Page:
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Beeporter: tools for high-throughput analyses of pollinator-virus infections
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  • Jay Evans,
  • Olubukola Banmeke,
  • Evan Palmer-Young,
  • Yanping Chen,
  • Eugene Ryabov
Jay Evans
USDA-ARS Beltsville Bee Research Laboratory, Building 306,10300 Baltimore Avenue, Beltsville, Maryland

Corresponding Author:[email protected]

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Olubukola Banmeke
USDA-ARS Northeast Area
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Evan Palmer-Young
USDA-ARS Northeast Area
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Yanping Chen
USDA-ARS Northeast Area
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Eugene Ryabov
USDA-ARS Northeast Area
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Pollinators are in decline thanks to the combined stresses of disease, pesticides, habitat loss, and climate. Honey bees face numerous pests and pathogens but arguably none are as devastating as Deformed wing virus (DWV). Understanding host-pathogen interactions and virulence of DWV in honey bees is slowed by the lack of cost-effective high-throughput screening methods for viral infection. Currently, analysis of virus infection in bees and their colonies is tedious, requiring a well-equipped molecular biology laboratory and the use of hazardous chemicals. Here we describe cDNA clones of DWV tagged with green fluorescent protein (GFP) or nanoluciferase (nLuc), providing high-throughput detection and quantification of virus infections. GFP fluorescence is recorded non-invasively in living bees via commonly available long-wave UV light sources and a smartphone camera or a standard ultraviolet transilluminator gel imaging system. Nonlethal monitoring with GFP allows high-throughput screening and serves as a direct breeding tool for identifying honey bee parents with increased antivirus resistance. Expression using the nLuc reporter strongly correlates with virus infection levels and is especially sensitive. Using multiple reporters, it is also possible to visualize competition, differential virulence, and host tissue targeting by co-occuring pathogens. Finally, it is possible to directly assess the risk of cross-species ‘spillover’ from honey bees to other pollinators and vice versa.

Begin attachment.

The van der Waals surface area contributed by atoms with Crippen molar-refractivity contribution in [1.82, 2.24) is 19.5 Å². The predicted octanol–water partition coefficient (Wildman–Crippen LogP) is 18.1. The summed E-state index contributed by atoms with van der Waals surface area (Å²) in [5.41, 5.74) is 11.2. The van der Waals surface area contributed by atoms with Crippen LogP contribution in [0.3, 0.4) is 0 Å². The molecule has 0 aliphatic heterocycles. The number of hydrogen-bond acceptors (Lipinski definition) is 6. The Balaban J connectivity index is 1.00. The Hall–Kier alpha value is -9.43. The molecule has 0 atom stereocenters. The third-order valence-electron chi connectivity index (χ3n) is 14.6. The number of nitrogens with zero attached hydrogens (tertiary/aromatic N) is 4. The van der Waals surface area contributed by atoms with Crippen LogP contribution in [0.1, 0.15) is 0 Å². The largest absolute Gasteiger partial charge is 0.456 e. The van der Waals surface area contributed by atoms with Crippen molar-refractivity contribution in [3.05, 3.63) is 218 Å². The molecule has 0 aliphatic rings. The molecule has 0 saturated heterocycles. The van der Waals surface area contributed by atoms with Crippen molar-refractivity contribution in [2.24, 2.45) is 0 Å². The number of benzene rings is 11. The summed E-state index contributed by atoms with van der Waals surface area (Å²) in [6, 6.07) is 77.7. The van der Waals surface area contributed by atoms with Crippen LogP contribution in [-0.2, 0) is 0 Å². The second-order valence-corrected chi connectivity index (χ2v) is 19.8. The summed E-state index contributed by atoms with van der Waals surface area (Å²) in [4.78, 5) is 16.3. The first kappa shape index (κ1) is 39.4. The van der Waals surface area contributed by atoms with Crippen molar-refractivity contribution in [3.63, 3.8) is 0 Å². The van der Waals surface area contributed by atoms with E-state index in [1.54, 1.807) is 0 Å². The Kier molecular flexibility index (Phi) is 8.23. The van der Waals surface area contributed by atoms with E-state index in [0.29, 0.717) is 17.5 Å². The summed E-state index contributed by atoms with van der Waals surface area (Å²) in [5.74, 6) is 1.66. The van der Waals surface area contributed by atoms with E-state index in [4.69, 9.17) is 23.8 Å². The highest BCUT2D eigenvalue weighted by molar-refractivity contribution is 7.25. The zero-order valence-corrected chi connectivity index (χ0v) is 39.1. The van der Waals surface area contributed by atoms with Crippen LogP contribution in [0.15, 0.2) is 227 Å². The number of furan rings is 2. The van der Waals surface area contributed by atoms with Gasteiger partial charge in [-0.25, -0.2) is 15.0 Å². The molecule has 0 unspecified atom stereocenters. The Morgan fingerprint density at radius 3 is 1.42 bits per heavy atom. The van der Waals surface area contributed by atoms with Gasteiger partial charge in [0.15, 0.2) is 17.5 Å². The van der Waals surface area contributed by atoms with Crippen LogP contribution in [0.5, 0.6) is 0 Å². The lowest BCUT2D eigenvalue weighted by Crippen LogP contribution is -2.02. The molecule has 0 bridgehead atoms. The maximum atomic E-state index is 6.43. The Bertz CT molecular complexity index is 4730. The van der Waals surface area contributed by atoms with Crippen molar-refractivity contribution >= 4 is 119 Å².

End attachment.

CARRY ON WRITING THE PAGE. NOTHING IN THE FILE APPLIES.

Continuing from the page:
23 Mar 2021Submitted to Molecular Ecology Resources
31 Mar 2021Submission Checks Completed
31 Mar 2021Assigned to Editor
19 Apr 2021Reviewer(s) Assigned
10 Jun 2021Review(s) Completed, Editorial Evaluation Pending
02 Jul 2021Editorial Decision: Revise Minor
09 Aug 2021Review(s) Completed, Editorial Evaluation Pending
09 Aug 20211st Revision Received
10 Sep 2021Editorial Decision: Accept
20 Oct 2021Published in Molecular Ecology Resources. 10.1111/1755-0998.13526